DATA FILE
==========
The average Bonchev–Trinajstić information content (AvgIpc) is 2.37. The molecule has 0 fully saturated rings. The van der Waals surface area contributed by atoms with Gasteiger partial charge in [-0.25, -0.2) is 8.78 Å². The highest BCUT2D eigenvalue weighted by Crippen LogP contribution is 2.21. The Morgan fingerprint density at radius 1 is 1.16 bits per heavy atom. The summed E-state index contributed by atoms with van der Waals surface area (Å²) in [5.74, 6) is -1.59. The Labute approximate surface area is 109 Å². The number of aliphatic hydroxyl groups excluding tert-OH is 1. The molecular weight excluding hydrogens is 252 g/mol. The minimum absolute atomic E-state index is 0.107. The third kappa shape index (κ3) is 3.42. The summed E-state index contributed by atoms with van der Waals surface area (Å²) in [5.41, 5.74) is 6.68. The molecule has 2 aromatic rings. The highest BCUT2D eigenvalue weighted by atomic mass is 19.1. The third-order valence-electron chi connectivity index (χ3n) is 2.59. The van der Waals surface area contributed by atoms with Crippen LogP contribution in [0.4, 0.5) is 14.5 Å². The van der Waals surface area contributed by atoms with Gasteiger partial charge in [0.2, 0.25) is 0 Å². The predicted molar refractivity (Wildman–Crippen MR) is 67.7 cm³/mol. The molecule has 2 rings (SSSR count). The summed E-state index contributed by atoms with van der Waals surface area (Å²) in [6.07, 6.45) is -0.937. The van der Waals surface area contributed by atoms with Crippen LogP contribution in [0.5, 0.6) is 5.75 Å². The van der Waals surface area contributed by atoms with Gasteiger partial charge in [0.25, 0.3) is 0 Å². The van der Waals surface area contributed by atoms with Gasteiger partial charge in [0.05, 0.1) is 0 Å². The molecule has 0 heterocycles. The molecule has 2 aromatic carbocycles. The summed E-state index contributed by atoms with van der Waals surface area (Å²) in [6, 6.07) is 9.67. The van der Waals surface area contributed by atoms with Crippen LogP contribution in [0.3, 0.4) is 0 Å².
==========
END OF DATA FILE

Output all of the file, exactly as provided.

The average Bonchev–Trinajstić information content (AvgIpc) is 2.37. The molecule has 0 fully saturated rings. The van der Waals surface area contributed by atoms with Gasteiger partial charge in [-0.25, -0.2) is 8.78 Å². The highest BCUT2D eigenvalue weighted by Crippen LogP contribution is 2.21. The Morgan fingerprint density at radius 1 is 1.16 bits per heavy atom. The summed E-state index contributed by atoms with van der Waals surface area (Å²) in [5.74, 6) is -1.59. The Labute approximate surface area is 109 Å². The number of aliphatic hydroxyl groups excluding tert-OH is 1. The molecular weight excluding hydrogens is 252 g/mol. The minimum absolute atomic E-state index is 0.107. The third kappa shape index (κ3) is 3.42. The summed E-state index contributed by atoms with van der Waals surface area (Å²) in [5.41, 5.74) is 6.68. The molecule has 2 aromatic rings. The highest BCUT2D eigenvalue weighted by atomic mass is 19.1. The third-order valence-electron chi connectivity index (χ3n) is 2.59. The van der Waals surface area contributed by atoms with Crippen LogP contribution in [0.4, 0.5) is 14.5 Å². The van der Waals surface area contributed by atoms with Gasteiger partial charge in [0.2, 0.25) is 0 Å². The predicted molar refractivity (Wildman–Crippen MR) is 67.7 cm³/mol. The molecule has 2 rings (SSSR count). The summed E-state index contributed by atoms with van der Waals surface area (Å²) in [6.07, 6.45) is -0.937. The van der Waals surface area contributed by atoms with Crippen LogP contribution in [0.5, 0.6) is 5.75 Å². The van der Waals surface area contributed by atoms with Gasteiger partial charge in [0.25, 0.3) is 0 Å². The van der Waals surface area contributed by atoms with Gasteiger partial charge in [0.05, 0.1) is 0 Å². The molecule has 0 heterocycles. The molecule has 2 aromatic carbocycles. The summed E-state index contributed by atoms with van der Waals surface area (Å²) in [6, 6.07) is 9.67. The van der Waals surface area contributed by atoms with Crippen LogP contribution in [0.3, 0.4) is 0 Å².